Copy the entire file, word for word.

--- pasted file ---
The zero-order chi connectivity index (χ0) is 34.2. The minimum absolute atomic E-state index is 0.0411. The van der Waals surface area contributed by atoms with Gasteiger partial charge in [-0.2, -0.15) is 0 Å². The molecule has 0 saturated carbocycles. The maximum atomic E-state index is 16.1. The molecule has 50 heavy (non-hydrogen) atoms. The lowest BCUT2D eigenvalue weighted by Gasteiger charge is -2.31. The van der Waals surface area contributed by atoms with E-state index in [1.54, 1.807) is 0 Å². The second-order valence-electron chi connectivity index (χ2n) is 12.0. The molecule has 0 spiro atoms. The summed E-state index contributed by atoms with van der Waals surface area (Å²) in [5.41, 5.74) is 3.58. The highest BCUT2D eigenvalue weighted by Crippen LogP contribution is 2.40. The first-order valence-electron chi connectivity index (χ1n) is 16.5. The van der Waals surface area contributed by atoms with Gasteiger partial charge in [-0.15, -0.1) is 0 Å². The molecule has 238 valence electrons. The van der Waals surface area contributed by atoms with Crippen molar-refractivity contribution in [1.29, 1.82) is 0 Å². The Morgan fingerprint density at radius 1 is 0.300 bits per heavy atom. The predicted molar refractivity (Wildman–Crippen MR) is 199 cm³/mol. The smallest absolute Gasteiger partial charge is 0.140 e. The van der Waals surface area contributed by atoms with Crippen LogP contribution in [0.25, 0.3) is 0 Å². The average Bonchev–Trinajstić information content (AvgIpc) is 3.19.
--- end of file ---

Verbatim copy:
The zero-order chi connectivity index (χ0) is 34.2. The minimum absolute atomic E-state index is 0.0411. The van der Waals surface area contributed by atoms with Gasteiger partial charge in [-0.2, -0.15) is 0 Å². The molecule has 0 saturated carbocycles. The maximum atomic E-state index is 16.1. The molecule has 50 heavy (non-hydrogen) atoms. The lowest BCUT2D eigenvalue weighted by Gasteiger charge is -2.31. The van der Waals surface area contributed by atoms with E-state index in [1.54, 1.807) is 0 Å². The second-order valence-electron chi connectivity index (χ2n) is 12.0. The molecule has 0 spiro atoms. The summed E-state index contributed by atoms with van der Waals surface area (Å²) in [5.41, 5.74) is 3.58. The highest BCUT2D eigenvalue weighted by Crippen LogP contribution is 2.40. The first-order valence-electron chi connectivity index (χ1n) is 16.5. The van der Waals surface area contributed by atoms with Gasteiger partial charge in [-0.15, -0.1) is 0 Å². The molecule has 238 valence electrons. The van der Waals surface area contributed by atoms with Crippen molar-refractivity contribution in [1.29, 1.82) is 0 Å². The Morgan fingerprint density at radius 1 is 0.300 bits per heavy atom. The predicted molar refractivity (Wildman–Crippen MR) is 199 cm³/mol. The smallest absolute Gasteiger partial charge is 0.140 e. The van der Waals surface area contributed by atoms with Crippen LogP contribution in [0.25, 0.3) is 0 Å². The average Bonchev–Trinajstić information content (AvgIpc) is 3.19.